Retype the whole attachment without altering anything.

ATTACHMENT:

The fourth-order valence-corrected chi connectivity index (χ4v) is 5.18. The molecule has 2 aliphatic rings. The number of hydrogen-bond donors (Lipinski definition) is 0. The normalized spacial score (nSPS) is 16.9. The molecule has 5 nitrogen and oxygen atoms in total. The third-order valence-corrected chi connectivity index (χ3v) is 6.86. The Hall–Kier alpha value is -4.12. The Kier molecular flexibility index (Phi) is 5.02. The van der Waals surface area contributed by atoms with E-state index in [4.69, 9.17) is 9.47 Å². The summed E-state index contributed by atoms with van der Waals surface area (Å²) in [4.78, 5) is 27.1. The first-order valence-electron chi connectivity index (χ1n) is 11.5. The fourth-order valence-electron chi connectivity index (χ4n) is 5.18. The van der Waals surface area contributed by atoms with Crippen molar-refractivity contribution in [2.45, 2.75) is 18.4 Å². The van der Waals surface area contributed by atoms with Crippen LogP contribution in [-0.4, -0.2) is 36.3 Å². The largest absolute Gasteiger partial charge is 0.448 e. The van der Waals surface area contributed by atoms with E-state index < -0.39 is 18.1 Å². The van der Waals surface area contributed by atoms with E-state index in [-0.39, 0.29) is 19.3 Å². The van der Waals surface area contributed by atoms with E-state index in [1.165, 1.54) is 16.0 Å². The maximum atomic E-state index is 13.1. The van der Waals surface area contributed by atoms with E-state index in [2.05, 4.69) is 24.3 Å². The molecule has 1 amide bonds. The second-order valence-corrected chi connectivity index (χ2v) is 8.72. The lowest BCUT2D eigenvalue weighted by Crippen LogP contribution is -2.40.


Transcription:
The fourth-order valence-corrected chi connectivity index (χ4v) is 5.18. The molecule has 2 aliphatic rings. The number of hydrogen-bond donors (Lipinski definition) is 0. The normalized spacial score (nSPS) is 16.9. The molecule has 5 nitrogen and oxygen atoms in total. The third-order valence-corrected chi connectivity index (χ3v) is 6.86. The Hall–Kier alpha value is -4.12. The Kier molecular flexibility index (Phi) is 5.02. The van der Waals surface area contributed by atoms with E-state index in [4.69, 9.17) is 9.47 Å². The summed E-state index contributed by atoms with van der Waals surface area (Å²) in [4.78, 5) is 27.1. The first-order valence-electron chi connectivity index (χ1n) is 11.5. The fourth-order valence-electron chi connectivity index (χ4n) is 5.18. The van der Waals surface area contributed by atoms with Crippen molar-refractivity contribution in [2.45, 2.75) is 18.4 Å². The van der Waals surface area contributed by atoms with Crippen LogP contribution in [-0.4, -0.2) is 36.3 Å². The largest absolute Gasteiger partial charge is 0.448 e. The van der Waals surface area contributed by atoms with E-state index < -0.39 is 18.1 Å². The van der Waals surface area contributed by atoms with E-state index in [-0.39, 0.29) is 19.3 Å². The van der Waals surface area contributed by atoms with E-state index in [1.165, 1.54) is 16.0 Å². The maximum atomic E-state index is 13.1. The van der Waals surface area contributed by atoms with E-state index in [2.05, 4.69) is 24.3 Å². The molecule has 1 amide bonds. The second-order valence-corrected chi connectivity index (χ2v) is 8.72. The lowest BCUT2D eigenvalue weighted by Crippen LogP contribution is -2.40.